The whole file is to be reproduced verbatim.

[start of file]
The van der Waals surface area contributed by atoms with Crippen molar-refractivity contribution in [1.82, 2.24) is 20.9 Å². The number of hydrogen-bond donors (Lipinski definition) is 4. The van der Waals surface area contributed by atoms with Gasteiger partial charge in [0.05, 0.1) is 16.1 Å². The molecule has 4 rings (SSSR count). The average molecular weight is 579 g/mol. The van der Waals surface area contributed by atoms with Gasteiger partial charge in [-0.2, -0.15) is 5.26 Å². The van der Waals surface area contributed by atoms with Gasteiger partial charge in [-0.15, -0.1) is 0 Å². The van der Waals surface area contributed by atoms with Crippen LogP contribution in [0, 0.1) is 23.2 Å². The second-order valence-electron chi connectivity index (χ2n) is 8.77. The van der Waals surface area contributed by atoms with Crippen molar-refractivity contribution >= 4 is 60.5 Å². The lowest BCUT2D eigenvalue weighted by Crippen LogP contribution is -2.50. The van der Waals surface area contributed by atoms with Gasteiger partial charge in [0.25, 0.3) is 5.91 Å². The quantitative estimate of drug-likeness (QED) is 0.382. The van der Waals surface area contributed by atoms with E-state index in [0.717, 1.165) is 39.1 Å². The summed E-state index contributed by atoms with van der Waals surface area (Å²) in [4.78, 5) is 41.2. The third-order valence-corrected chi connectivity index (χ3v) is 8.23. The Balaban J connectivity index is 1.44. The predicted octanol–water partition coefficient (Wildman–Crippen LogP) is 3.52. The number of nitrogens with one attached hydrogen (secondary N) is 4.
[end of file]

The van der Waals surface area contributed by atoms with Crippen molar-refractivity contribution in [1.82, 2.24) is 20.9 Å². The number of hydrogen-bond donors (Lipinski definition) is 4. The van der Waals surface area contributed by atoms with Gasteiger partial charge in [0.05, 0.1) is 16.1 Å². The molecule has 4 rings (SSSR count). The average molecular weight is 579 g/mol. The van der Waals surface area contributed by atoms with Gasteiger partial charge in [-0.2, -0.15) is 5.26 Å². The van der Waals surface area contributed by atoms with Gasteiger partial charge in [-0.15, -0.1) is 0 Å². The van der Waals surface area contributed by atoms with Crippen LogP contribution in [0, 0.1) is 23.2 Å². The second-order valence-electron chi connectivity index (χ2n) is 8.77. The van der Waals surface area contributed by atoms with Crippen molar-refractivity contribution >= 4 is 60.5 Å². The lowest BCUT2D eigenvalue weighted by Crippen LogP contribution is -2.50. The van der Waals surface area contributed by atoms with Gasteiger partial charge in [0.25, 0.3) is 5.91 Å². The quantitative estimate of drug-likeness (QED) is 0.382. The van der Waals surface area contributed by atoms with E-state index in [0.717, 1.165) is 39.1 Å². The summed E-state index contributed by atoms with van der Waals surface area (Å²) in [4.78, 5) is 41.2. The third-order valence-corrected chi connectivity index (χ3v) is 8.23. The Balaban J connectivity index is 1.44. The predicted octanol–water partition coefficient (Wildman–Crippen LogP) is 3.52. The number of nitrogens with one attached hydrogen (secondary N) is 4.